There’s an oft quoted Talmudic expression: chevruta o-mituta (Taanit 23a). It means: “give me companionship or give me death.”
In Jewish learning communities today, this expression has become synonymous with the idiom “sink or swim.” If you try to learn Talmud on your own, without a chevruta partner, you’ll sink.
This line, however, is not the original context of the expression. Instead, it comes as the punchline at the end of a Jewish Rip van Winkle story about a man named Choni. Choni wakes up after a long, seventy-year sleep to see children eating from a carob tree. A man had promised Choni seventy years earlier that the tree would bear fruit for his grandchildren. It’s a beautiful moment, and usually where we end the children’s version of the story.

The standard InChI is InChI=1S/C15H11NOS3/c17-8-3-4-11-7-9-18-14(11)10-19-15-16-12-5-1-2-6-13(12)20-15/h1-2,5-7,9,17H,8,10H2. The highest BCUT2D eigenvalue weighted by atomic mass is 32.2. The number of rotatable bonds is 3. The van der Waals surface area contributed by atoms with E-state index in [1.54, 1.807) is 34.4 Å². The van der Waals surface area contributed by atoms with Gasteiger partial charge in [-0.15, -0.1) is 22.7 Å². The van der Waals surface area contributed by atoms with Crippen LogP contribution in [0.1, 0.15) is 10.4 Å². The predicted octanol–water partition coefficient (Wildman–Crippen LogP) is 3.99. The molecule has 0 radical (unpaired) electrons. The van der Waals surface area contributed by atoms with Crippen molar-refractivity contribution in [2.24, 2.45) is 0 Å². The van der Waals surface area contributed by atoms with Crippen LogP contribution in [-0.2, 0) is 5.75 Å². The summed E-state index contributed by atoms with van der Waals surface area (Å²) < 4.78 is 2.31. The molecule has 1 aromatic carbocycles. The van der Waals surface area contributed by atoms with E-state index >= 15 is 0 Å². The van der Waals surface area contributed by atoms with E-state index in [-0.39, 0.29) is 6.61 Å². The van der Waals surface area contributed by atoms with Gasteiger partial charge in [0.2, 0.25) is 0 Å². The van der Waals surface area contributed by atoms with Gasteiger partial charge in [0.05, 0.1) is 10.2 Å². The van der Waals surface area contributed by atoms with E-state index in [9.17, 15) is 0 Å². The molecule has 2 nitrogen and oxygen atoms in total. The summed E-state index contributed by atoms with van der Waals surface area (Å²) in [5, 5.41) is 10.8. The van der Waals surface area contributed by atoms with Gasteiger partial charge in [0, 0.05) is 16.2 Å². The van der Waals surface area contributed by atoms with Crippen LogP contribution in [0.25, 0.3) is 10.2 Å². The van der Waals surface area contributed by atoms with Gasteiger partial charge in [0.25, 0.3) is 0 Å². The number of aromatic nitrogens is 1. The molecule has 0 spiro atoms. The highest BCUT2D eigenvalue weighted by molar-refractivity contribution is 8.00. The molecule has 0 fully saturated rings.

Unfortunately, the Talmud goes on to tell us that seventy years later, no one would believe that he was Choni! Choni walks in and out of the academy, impressing everyone with his Torah. Yet his brilliance does nothing to cure his social isolation. Chevruta o-mituta is the Talmudic epithet to Choni’s sad, end-of-life experience.
Fast-forward to the year 5783. We, too, should no longer tolerate the phrase “social distancing” because of what it’s done to us. During all of the COVID moments when we should have been physically separating, we made the mistake of distancing ourselves from the social bonds that gave our lives purpose. For some of us, the absence of these meaningful connections felt nearly as bad as the disease itself.
None of us can live without companionship in our lives. Chevruta o-mituta. I, for one, will take this year to appreciate and reconnect with old friends long missed and taken for granted. You should too.
Daniel Dorsch is the senior rabbi at Congregation Etz Chaim.